The result of the statistical test of heterogeneity is shown on the forest plot in the line titled “Test of heterogeneity.” In particular, we use the P value to establish whether the sample relative risks support the null hypothesis or provide evidence of heterogeneity, as specified by the alternative hypothesis. The P value, described in a previous question,5 represents the strength of evidence in support of the null hypothesis and is derived using the sample relative risks. The P value for the statistical test of heterogeneity was 0.40, which is larger than 0.05—the traditional critical level of significance. Therefore, there is no evidence to reject the null hypothesis in favour of the alternative hypothesis. It is concluded that statistical homogeneity exists between the sample estimates (d is false).
The statistical hypothesis test of heterogeneity may not always accurately detect heterogeneity in the sample estimates. Because of this, the Higgins I2 statistic is frequently used instead. This statistic represents the percentage of variation between the sample estimates that is caused by heterogeneity. It can take values from 0% to 100%, with 0% indicating that statistical heterogeneity does not exist. Significant statistical heterogeneity is often considered to be present if I2 is greater than or equal to 50%. For the above study, in the line titled “Test of heterogeneity,” I2 is 3.4%, corroborating the inference of the statistical hypothesis test that there was no evidence of statistical heterogeneity.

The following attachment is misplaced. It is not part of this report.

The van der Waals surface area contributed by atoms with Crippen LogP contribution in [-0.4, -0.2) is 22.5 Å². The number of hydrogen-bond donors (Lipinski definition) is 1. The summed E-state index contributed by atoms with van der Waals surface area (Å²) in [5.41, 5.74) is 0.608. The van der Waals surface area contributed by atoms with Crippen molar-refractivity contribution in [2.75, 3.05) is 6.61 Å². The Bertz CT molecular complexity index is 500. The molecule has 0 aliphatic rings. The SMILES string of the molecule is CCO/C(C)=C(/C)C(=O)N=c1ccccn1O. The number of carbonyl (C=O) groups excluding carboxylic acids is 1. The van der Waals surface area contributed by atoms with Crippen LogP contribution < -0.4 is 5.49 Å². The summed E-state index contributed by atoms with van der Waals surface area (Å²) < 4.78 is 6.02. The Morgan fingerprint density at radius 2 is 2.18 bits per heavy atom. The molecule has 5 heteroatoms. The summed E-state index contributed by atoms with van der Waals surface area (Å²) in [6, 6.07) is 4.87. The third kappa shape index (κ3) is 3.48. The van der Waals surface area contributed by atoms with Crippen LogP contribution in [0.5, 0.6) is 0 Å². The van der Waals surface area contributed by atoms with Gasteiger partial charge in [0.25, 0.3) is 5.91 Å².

Given that there was no evidence of statistical heterogeneity—that is, statistical homogeneity existed—a so called fixed effects meta-analysis was performed. If statistical heterogeneity had existed, then a random effects meta-analysis would have been undertaken. Whether a fixed effects or a random effects meta-analysis was performed is indicated at the top of the forest plot. The difference between these approaches is the methodology used to calculate the total overall effect. In the presence of heterogeneity, the random effects meta-analysis produces a wider confidence interval for the total overall effect than does a fixed effects meta-analysis, resulting in an overall effect size that has less precision.
If statistical heterogeneity had existed in this study, it would have been necessary to explore why it had occurred. In addition to combining all sample estimates into a single overall effect, the studies should be split into homogeneous subgroups based on their sample composition or methodology, with the aim of establishing if homogeneity exists between the sample estimates within the subgroups. Such an approach would derive more accurate estimates of the population parameter and will be discussed in a future endgame.
Cite this as: BMJ 2011;342:d244
Competing interests: The author has completed the Unified Competing Interest form at www.icmje.org/coi_disclosure.pdf (available on request from the corresponding author) and declares: no support from any organisation for the submitted work; no financial relationships with any organisations that might have an interest in the submitted work in the previous three years; no other relationships or activities that could appear to have influenced the submitted work.